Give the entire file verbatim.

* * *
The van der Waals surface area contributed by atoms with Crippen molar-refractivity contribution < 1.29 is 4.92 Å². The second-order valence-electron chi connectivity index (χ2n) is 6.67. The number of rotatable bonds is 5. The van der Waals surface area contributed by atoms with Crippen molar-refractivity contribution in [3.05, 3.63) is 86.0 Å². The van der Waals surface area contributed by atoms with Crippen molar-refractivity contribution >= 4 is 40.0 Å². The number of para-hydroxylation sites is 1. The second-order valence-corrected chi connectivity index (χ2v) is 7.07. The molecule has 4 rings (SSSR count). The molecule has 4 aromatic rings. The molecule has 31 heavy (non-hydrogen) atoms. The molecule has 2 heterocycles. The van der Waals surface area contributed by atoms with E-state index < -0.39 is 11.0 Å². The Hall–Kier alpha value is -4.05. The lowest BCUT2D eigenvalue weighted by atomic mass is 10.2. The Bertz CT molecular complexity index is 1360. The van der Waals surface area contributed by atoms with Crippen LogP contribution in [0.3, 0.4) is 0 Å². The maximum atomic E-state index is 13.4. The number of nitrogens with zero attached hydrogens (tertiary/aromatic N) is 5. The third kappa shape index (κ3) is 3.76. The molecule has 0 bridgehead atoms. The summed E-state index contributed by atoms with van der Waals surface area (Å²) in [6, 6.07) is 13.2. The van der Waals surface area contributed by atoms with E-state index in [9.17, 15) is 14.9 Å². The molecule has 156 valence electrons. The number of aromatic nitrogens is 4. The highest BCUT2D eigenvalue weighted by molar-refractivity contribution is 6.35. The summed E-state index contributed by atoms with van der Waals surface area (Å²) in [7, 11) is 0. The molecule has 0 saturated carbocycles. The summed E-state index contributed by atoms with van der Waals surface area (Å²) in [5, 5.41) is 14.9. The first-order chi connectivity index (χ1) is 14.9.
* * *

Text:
The van der Waals surface area contributed by atoms with Crippen molar-refractivity contribution < 1.29 is 4.92 Å². The second-order valence-electron chi connectivity index (χ2n) is 6.67. The number of rotatable bonds is 5. The van der Waals surface area contributed by atoms with Crippen molar-refractivity contribution in [3.05, 3.63) is 86.0 Å². The van der Waals surface area contributed by atoms with Crippen molar-refractivity contribution >= 4 is 40.0 Å². The number of para-hydroxylation sites is 1. The second-order valence-corrected chi connectivity index (χ2v) is 7.07. The molecule has 4 rings (SSSR count). The molecule has 4 aromatic rings. The molecule has 31 heavy (non-hydrogen) atoms. The molecule has 2 heterocycles. The van der Waals surface area contributed by atoms with E-state index < -0.39 is 11.0 Å². The Hall–Kier alpha value is -4.05. The lowest BCUT2D eigenvalue weighted by atomic mass is 10.2. The Bertz CT molecular complexity index is 1360. The van der Waals surface area contributed by atoms with Crippen LogP contribution in [0.3, 0.4) is 0 Å². The maximum atomic E-state index is 13.4. The number of nitrogens with zero attached hydrogens (tertiary/aromatic N) is 5. The third kappa shape index (κ3) is 3.76. The molecule has 0 bridgehead atoms. The summed E-state index contributed by atoms with van der Waals surface area (Å²) in [6, 6.07) is 13.2. The van der Waals surface area contributed by atoms with E-state index in [9.17, 15) is 14.9 Å². The molecule has 156 valence electrons. The number of aromatic nitrogens is 4. The highest BCUT2D eigenvalue weighted by molar-refractivity contribution is 6.35. The summed E-state index contributed by atoms with van der Waals surface area (Å²) in [7, 11) is 0. The molecule has 0 saturated carbocycles. The summed E-state index contributed by atoms with van der Waals surface area (Å²) in [5, 5.41) is 14.9. The first-order chi connectivity index (χ1) is 14.9.